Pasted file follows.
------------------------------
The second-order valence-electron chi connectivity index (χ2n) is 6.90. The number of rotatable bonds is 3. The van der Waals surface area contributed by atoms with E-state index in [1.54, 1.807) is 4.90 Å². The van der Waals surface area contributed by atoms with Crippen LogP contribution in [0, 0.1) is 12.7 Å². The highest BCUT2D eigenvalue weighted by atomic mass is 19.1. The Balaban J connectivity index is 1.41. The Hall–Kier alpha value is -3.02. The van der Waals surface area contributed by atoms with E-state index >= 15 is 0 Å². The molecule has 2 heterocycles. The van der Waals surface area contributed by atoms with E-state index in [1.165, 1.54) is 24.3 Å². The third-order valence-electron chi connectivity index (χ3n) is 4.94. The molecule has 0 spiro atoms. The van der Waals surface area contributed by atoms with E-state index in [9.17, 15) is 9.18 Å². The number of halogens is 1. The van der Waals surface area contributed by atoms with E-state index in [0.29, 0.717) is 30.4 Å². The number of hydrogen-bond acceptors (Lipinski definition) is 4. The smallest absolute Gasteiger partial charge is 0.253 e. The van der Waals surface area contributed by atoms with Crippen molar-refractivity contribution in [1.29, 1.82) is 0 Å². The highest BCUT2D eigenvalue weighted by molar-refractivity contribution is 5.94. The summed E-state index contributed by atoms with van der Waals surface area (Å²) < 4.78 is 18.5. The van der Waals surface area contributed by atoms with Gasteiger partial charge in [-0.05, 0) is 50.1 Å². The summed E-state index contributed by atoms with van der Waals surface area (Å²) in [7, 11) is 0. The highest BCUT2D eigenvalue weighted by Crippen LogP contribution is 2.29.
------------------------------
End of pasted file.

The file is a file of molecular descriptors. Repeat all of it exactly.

The second-order valence-electron chi connectivity index (χ2n) is 6.90. The number of rotatable bonds is 3. The van der Waals surface area contributed by atoms with E-state index in [1.54, 1.807) is 4.90 Å². The van der Waals surface area contributed by atoms with Crippen LogP contribution in [0, 0.1) is 12.7 Å². The highest BCUT2D eigenvalue weighted by atomic mass is 19.1. The Balaban J connectivity index is 1.41. The Hall–Kier alpha value is -3.02. The van der Waals surface area contributed by atoms with E-state index >= 15 is 0 Å². The molecule has 2 heterocycles. The van der Waals surface area contributed by atoms with E-state index in [1.165, 1.54) is 24.3 Å². The third-order valence-electron chi connectivity index (χ3n) is 4.94. The molecule has 0 spiro atoms. The van der Waals surface area contributed by atoms with E-state index in [9.17, 15) is 9.18 Å². The number of halogens is 1. The van der Waals surface area contributed by atoms with E-state index in [0.29, 0.717) is 30.4 Å². The number of hydrogen-bond acceptors (Lipinski definition) is 4. The smallest absolute Gasteiger partial charge is 0.253 e. The van der Waals surface area contributed by atoms with Crippen molar-refractivity contribution in [1.29, 1.82) is 0 Å². The highest BCUT2D eigenvalue weighted by molar-refractivity contribution is 5.94. The summed E-state index contributed by atoms with van der Waals surface area (Å²) < 4.78 is 18.5. The van der Waals surface area contributed by atoms with Gasteiger partial charge in [-0.05, 0) is 50.1 Å². The summed E-state index contributed by atoms with van der Waals surface area (Å²) in [7, 11) is 0. The highest BCUT2D eigenvalue weighted by Crippen LogP contribution is 2.29.